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OpinionColumnistsMike Vogel

Subways going to the dogs

Is it just me, or have you noticed more dogs on the trains than ever?

The C train at the Times Square subway

The C train at the Times Square subway station.

Finally, the warm weather has arrived! Outdoor cafes, leaves on the trees — and fleas on the subway?

On the downtown C train, a woman carrying an uncaged dog enters the train and takes the last unoccupied seat beside me. The mutt is placed on the floor, and immediately starts scratching itself like crazy.

As I was doing shortly afterward.

Did fleas jump from that dog and bite me? I take a hot shower when I get home and it eases. But hey, it could have been worse. I could have been bitten by a pit bull.

Which is what happened to a woman last month on the 4 train. The dog chomped on her ankle and shoe, while riders screamed at the owner, “Get him off!” Why wasn’t the dog in a container? Because he was a service dog.

Is it just me, or have you noticed more dogs on the subway than ever? Emotional support/service animals ride with no restrictions, while others must be placed in carriers. Of course, many Fido-loving connivers fetch phony service-dog tags on the internet. Meanwhile, our subways are starting to look like a huge kennel.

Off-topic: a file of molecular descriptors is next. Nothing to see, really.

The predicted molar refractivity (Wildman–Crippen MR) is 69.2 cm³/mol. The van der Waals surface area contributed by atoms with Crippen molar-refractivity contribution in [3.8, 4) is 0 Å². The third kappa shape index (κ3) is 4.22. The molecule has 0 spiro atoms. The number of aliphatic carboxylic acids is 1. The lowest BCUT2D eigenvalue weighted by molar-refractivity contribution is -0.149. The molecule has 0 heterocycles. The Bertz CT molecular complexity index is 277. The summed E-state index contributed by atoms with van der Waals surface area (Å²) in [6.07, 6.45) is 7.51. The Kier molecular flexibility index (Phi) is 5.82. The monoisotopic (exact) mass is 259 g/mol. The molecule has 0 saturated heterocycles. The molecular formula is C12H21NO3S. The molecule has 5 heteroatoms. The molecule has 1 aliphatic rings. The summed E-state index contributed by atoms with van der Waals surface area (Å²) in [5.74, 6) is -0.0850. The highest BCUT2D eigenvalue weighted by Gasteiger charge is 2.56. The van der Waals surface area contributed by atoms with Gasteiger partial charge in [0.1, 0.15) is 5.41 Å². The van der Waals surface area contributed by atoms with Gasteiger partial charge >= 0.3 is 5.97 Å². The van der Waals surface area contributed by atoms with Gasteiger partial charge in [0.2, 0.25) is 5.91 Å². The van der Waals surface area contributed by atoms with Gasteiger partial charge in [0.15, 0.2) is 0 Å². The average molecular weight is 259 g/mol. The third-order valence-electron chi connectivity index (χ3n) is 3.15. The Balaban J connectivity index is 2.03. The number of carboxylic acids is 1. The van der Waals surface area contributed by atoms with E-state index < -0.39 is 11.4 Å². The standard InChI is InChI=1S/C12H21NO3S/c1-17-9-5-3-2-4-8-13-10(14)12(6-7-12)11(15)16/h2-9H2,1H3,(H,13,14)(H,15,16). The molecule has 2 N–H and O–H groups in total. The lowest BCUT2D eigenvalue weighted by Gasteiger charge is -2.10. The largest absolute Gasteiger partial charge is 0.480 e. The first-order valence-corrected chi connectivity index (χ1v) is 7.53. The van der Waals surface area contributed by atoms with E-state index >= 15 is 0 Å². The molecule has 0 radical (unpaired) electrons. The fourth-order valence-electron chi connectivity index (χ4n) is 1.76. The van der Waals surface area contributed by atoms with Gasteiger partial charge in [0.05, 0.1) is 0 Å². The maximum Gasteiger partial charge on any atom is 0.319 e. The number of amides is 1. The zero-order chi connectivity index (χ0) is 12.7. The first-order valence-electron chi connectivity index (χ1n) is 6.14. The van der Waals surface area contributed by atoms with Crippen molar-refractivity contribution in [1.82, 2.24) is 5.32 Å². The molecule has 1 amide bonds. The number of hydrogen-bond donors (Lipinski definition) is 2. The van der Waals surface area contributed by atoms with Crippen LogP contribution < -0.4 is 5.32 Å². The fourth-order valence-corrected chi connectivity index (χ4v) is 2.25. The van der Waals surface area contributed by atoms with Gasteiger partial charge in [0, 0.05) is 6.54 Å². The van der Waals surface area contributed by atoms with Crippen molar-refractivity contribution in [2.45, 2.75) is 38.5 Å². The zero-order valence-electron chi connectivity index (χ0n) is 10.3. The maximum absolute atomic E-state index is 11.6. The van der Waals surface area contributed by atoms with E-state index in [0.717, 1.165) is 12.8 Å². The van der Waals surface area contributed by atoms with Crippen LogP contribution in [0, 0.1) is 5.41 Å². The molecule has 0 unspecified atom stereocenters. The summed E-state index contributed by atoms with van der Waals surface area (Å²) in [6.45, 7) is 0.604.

I can hear the howls as I write. What do you have against dogs, Vogel?

Nothing. I like dogs. In their place. And unless you are blind (BTW, ever notice how Seeing Eye dogs are never rowdy?) or have another actual disability, that place for dogs is not the subway. Why not? Let me count the ways. Some people are allergic to dogs, whose dander or drool can set off severe reactions. Some don’t think it’s cute to have your loyal companion licking or sniffing them. Most just want to catch their train — not fleas.

And even more don’t want your pit bull biting them.

“There’s no reason in the world why that dog was allowed on board . . . let alone harassing one of my passengers,” said MTA chairman Joe Lhota. The transit system “is not open to people with dogs that aren’t service animals or enclosed.” Lhota added that it’s up to NYPD cops and MTA staffers on trains to handle this.

Meanwhile, I see more and more dogs down there. Cops and staffers? Not so much.

Playwright Mike Vogel blogs at newyorkgritty.net.

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